Perform this exercise while you’re sitting and it will change your life

by | Apr 2, 2023 | Heart Health | 0 comments

A lightbulb flashed brightly in my brain when I read a new scientific study about muscle activity and its role in healthy metabolism.

Muscles aren’t just for moving your skeleton. They also affect body composition, including the all-important level of visceral fat, and the potential to develop metabolic syndrome or type 2 diabetes.

Sadly, many Americans sit for nine or more hours a day, and a sedentary lifestyle carries a huge health risk. Even if you exercise vigorously, you can’t entirely counterbalance the negative effects of prolonged sitting.

As a result of their research in this area, Dr. Mark Hamilton and his team at the University of Houston came up with a novel way to enjoy the health benefits of muscle activation even when you’re sitting.

Muscles are not created equal

Different muscles (and the individual muscle fibers within each muscle) follow one of two basic strategies.

Some are fast-twitch fibers which respond quickly to a stimulus but also fatigue quickly. The other type of muscle fiber, the slow-twitch, is more sluggish responding but can sustain action over a longer period of time.

Each muscle is a mix of these different fiber types. The ratio between the two types will vary based on your exercise habits, and will also shift with the aging process. But certain muscles have a preponderance of one fiber type versus the other based on the job that muscle has to do.

The feeding habits of your muscles

Fast and slow twitchers use different strategies for accessing the energy they need to contract.

Fast-twitch muscles preferentially use their stores of glycogen without initially having to pull glucose from the blood stream. The glycogen is already locked into the muscle tissue, so the energy is quickly accessed. Marathon runners who “carbohydrate load” before a big event are trying to force-feed their muscles and store maximal amounts of glycogen before they line up at the starting line.

Slow-twitch muscles, on the other hand, barely use any stored glycogen for their ongoing, steady-state activity. Instead, they absorb fats and sugars (glucose) from the blood stream for their energy needs.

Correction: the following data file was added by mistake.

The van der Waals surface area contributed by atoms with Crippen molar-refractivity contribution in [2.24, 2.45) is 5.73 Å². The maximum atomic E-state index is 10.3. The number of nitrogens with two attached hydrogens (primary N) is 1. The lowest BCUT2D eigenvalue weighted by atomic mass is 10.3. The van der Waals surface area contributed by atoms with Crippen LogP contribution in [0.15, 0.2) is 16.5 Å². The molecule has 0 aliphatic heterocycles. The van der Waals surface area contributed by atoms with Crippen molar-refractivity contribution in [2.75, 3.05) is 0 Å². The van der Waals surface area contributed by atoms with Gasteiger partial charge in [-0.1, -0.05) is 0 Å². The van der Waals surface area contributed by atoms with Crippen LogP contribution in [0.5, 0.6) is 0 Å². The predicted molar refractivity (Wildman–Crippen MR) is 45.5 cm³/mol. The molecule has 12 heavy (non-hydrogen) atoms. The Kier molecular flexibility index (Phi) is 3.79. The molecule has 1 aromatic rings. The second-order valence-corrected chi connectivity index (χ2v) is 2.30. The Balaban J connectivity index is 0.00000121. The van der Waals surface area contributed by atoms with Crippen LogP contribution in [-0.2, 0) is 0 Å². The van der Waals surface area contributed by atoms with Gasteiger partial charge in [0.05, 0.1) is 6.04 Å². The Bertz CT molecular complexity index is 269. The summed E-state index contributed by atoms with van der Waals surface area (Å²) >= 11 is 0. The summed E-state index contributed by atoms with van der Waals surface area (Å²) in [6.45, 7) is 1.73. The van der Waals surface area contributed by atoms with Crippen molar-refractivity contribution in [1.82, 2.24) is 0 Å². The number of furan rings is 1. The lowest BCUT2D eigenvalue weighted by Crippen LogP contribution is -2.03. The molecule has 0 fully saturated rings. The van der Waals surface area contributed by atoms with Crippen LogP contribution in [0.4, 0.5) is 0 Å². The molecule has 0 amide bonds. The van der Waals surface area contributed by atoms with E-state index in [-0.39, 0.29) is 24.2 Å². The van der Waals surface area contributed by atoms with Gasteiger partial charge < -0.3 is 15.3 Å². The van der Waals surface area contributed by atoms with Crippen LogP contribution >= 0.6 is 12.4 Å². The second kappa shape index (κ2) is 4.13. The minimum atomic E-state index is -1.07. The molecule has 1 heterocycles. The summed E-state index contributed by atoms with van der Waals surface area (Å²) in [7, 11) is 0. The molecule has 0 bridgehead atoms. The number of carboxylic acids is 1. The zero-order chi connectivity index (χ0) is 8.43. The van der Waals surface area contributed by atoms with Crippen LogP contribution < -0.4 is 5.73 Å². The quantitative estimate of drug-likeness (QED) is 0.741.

That’s what you want

You want your muscles to burn fat for energy, so you’ll lose fat and have a leaner overall body composition. And you want your muscles to absorb glucose from the blood stream, to keep your blood sugar levels under control.

Secret of the soleus muscle

The soleus muscle forms the bulk of your calf. It’s responsible for the ongoing job of keeping you upright when you’re standing, so it typically has about 80% slow-twitch fibers, about the highest percentage of any muscle group. Even though it’s not a huge muscle, it probably has the largest mass of slow-twitch fibers of any muscle in the body.

Dr. Hamilton studied a way to activate this muscle repeatedly while you’re sitting. It doesn’t get fatigued, because its slow twitch fibers are designed to stay the course. The secret sauce is that the soleus, though only a small fraction of your overall muscle mass, is a reasonably large fraction of your total slow-twitch muscle mass.

And his team showed that activating this muscle created enormous metabolic benefit. You’ll get a much better blood lipid profile and much more efficient blood glucose uptake.

Even better, the benefits didn’t cease when the exercise ended. Subjects experienced improved metabolism for several hours after they finished exercising.

Put this to work for yourself

While you’re sitting, you can perform “soleus push-ups.”

Start with your feet flat on the floor, and simply raise up your heels as high as they will go. Then lower. Then repeat. You can activate both legs at once, alternate sides, or work the right for a number of reps and then switch to the left. Keep doing this exercise consistently throughout your day multiple times.

You don’t have to move at a super fast speed. It’s more important to have a full range of motion — lift your heel as high as you can.

It’s that simple.

Full disclosure

For these experiments, Dr. Hamilton’s subjects performed soleus push-ups for 3 to 4 1/2 hours over the course of 7-8 hours. Given the potential distractions throughout your work day, that may not be realistic for you. Just do the best you can. Your results may not be as dramatic as those measured in these experiments, but you’ll likely reap significant benefits nonetheless.

Time to get going!

Dr. Lavine has been an innovator in the use of movement and touch to promote health since 1981. He practices in New York City and Princeton, NJ.


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